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The Greek scientist Archimedes may have been alone in the tub when he had his "Eureka" moment, but most scientific discoveries are a group effort. The winners of the 2009 Sanofi-Aventis BioTalent Challenge all got there with the help of science mentors who saw potential in their ideas and gave the students their time, insight and guidance.

For first place winner Scott Adams, working with a mentor at the University of Saskatchewan was the best part of his project. "It was a very good experience," he says. "I learned new things at a higher level than my grade level." Adams' mentor introduced him to the gene silencing technology that he used in his research, which involved turning off starch synthesis in wheat — the first step towards creating "designer wheat" tailored to different markets.

This year's finalists at the national awards ceremony, held at NRC in Ottawa on May 6. NRC is a partner in the national competition with lead supporters, Sanofi-Aventis and BioTalent Canada.

This year's finalists at the national awards ceremony, held at NRC in Ottawa on May 6. NRC is a partner in the national competition with lead supporters, Sanofi-Aventis and BioTalent Canada.

Kirsten Larson won this year's commercial prize with her research into the health benefits of the haskap berry, which her family grows on their llama farm in northern Manitoba. Larson worked with two mentors. Besides offering guidance, her mentors set aside a laboratory for her at the University of Manitoba, and also arranged for support from a lab technician. Larson made the five-hour drive from Swan Valley regularly to work on her project.

"It was really fun," she says. "Being from a northern community, we just don't have the type of equipment that they do, so it was a great learning experience."

Grade 10 student Scott Adams of Saskatoon won the 2009 Sanofi-Aventis BioTalent Challenge with research showing how turning off a certain gene can be used to study and possibly control starch synthesis in wheat.

Grade 10 student Scott Adams of Saskatoon won the 2009 Sanofi-Aventis BioTalent Challenge with research showing how turning off a certain gene can be used to study and possibly control starch synthesis in wheat.

Most students say that getting hands-on experience under a mentor's guidance is their favourite part of the SABC program. Adams was taught how to perform lab procedures such as in vitro spike culture and microscopy. "It was great to get real life experience in a lab," he says. Larson had a similar experience. "I learned how to do titrations and a bunch of other science procedures. It was something I had never done before."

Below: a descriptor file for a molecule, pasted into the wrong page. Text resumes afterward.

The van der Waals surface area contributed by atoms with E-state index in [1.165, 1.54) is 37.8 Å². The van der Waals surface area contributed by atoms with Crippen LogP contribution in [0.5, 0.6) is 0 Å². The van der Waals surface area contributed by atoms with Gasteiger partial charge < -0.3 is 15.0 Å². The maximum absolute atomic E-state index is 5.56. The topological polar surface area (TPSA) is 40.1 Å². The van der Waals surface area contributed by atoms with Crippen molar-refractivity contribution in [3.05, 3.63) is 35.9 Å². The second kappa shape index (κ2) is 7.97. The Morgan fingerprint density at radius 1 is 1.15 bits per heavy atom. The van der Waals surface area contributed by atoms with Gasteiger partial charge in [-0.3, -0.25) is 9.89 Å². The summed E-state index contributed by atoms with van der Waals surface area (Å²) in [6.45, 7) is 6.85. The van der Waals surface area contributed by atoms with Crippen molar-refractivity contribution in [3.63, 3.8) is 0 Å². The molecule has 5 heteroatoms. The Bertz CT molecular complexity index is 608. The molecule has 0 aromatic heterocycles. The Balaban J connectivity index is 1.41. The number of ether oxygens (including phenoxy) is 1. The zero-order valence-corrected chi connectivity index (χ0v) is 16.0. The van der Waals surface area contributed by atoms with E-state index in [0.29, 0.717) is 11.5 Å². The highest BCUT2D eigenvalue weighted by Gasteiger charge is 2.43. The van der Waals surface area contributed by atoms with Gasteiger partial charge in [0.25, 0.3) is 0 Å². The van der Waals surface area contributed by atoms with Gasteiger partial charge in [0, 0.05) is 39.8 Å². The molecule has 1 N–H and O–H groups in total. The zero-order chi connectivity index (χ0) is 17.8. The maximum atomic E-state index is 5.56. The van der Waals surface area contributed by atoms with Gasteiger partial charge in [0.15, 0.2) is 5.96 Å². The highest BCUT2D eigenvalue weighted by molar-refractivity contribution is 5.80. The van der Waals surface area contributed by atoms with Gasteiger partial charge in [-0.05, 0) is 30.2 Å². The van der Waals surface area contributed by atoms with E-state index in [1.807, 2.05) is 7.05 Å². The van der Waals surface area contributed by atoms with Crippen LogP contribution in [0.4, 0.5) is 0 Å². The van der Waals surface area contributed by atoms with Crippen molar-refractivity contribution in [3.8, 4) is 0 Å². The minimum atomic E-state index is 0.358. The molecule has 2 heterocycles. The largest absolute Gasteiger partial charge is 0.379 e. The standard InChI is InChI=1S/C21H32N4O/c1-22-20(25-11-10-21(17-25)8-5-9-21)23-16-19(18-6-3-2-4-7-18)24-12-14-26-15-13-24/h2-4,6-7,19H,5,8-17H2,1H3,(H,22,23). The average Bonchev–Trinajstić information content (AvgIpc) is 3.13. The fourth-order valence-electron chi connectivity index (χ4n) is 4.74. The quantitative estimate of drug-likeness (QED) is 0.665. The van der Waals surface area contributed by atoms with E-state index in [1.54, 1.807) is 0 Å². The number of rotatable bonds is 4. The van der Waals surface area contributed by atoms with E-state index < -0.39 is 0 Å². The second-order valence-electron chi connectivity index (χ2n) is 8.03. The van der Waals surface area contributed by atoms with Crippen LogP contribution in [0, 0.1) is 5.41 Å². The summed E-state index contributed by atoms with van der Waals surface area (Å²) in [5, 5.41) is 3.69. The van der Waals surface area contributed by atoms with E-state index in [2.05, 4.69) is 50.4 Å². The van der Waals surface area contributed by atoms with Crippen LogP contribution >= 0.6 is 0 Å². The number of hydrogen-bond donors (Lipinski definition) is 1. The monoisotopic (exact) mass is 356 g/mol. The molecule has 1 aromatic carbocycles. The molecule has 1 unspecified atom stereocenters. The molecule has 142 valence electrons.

Dr. Alison Symington, national organizer for SABC, says the mentorship component of the program mirrors the real world of research. "Your PhD or master's supervisor is really your mentor, so this bring it down to the high school level," she says.

Every student who participates in SABC works with a mentor. Just as in a real research environment, candidates submit a proposal that is evaluated by a scientific committee. The successful students are paired with scientists working in their chosen fields. "It's their chance to spend some time with someone who has chosen the same path, is interested in the same things, and can give them some guidance," says Dr. Symington.

Beyond the technical knowledge gained, the experience of doing real research gives students an insight into life as a scientist. "One of the things the students realize is that science is a lot of hard work," Dr. Symington says. "You don't have Eureka moments all the time. You have to continue through disappointment and unexpected results."

Commercial prize winner Kirsten Larson discusses her research on the health benefits of the haskap berry with a visitor.

Commercial prize winner Kirsten Larson discusses her research on the health benefits of the haskap berry with a visitor.

Another surprise for some students is that research is a creative process. While science is often taught in a factual way, "designing experiments to answer questions is very creative," says Dr. Symington. "Students don't really have a feel for that until they get in the lab with a mentor."

At the same time, the students sometimes think of solutions that their mentors wouldn't have considered. "Their ideas are often very fresh or novel. And that's because they don't have the experience to say no, which is a good thing." The relationships begun in SABC sometimes continue into university, with students working in their mentors' labs during their studies.

While the mentors bring experience and instruction, the students bring youth and energy. Dr. Symington recalls a Calgary scientist and mentor who said that her SABC students reinvigorated her lab. "She said that they don't usually have people high-fiving each other in the lab," says Dr. Symington. "But the students, they're excited. They come in every day with a smile on their face. It really made her remember why she loves to do this."

To learn more about SABC, visit http://sanofibiotalentchallenge.ca/